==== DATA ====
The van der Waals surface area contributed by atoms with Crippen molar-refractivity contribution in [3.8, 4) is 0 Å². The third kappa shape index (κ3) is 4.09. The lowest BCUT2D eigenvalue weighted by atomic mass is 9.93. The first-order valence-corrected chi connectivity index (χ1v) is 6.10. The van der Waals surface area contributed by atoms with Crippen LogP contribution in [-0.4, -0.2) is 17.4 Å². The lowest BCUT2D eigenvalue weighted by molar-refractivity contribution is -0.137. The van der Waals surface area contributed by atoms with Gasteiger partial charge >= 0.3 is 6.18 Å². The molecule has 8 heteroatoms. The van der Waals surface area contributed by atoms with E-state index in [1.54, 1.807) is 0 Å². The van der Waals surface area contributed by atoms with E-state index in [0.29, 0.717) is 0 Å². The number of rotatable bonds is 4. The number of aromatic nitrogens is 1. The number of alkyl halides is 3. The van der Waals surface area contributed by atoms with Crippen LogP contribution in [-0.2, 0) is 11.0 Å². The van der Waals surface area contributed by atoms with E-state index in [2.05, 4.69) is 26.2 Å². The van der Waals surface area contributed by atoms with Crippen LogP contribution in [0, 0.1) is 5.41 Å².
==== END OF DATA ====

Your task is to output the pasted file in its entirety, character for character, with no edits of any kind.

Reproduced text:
The van der Waals surface area contributed by atoms with Crippen molar-refractivity contribution in [3.8, 4) is 0 Å². The third kappa shape index (κ3) is 4.09. The lowest BCUT2D eigenvalue weighted by atomic mass is 9.93. The first-order valence-corrected chi connectivity index (χ1v) is 6.10. The van der Waals surface area contributed by atoms with Crippen LogP contribution in [-0.4, -0.2) is 17.4 Å². The lowest BCUT2D eigenvalue weighted by molar-refractivity contribution is -0.137. The van der Waals surface area contributed by atoms with Gasteiger partial charge >= 0.3 is 6.18 Å². The molecule has 8 heteroatoms. The van der Waals surface area contributed by atoms with E-state index in [1.54, 1.807) is 0 Å². The van der Waals surface area contributed by atoms with E-state index in [0.29, 0.717) is 0 Å². The number of rotatable bonds is 4. The number of aromatic nitrogens is 1. The number of alkyl halides is 3. The van der Waals surface area contributed by atoms with Crippen LogP contribution in [-0.2, 0) is 11.0 Å². The van der Waals surface area contributed by atoms with E-state index in [2.05, 4.69) is 26.2 Å². The van der Waals surface area contributed by atoms with Crippen LogP contribution in [0, 0.1) is 5.41 Å².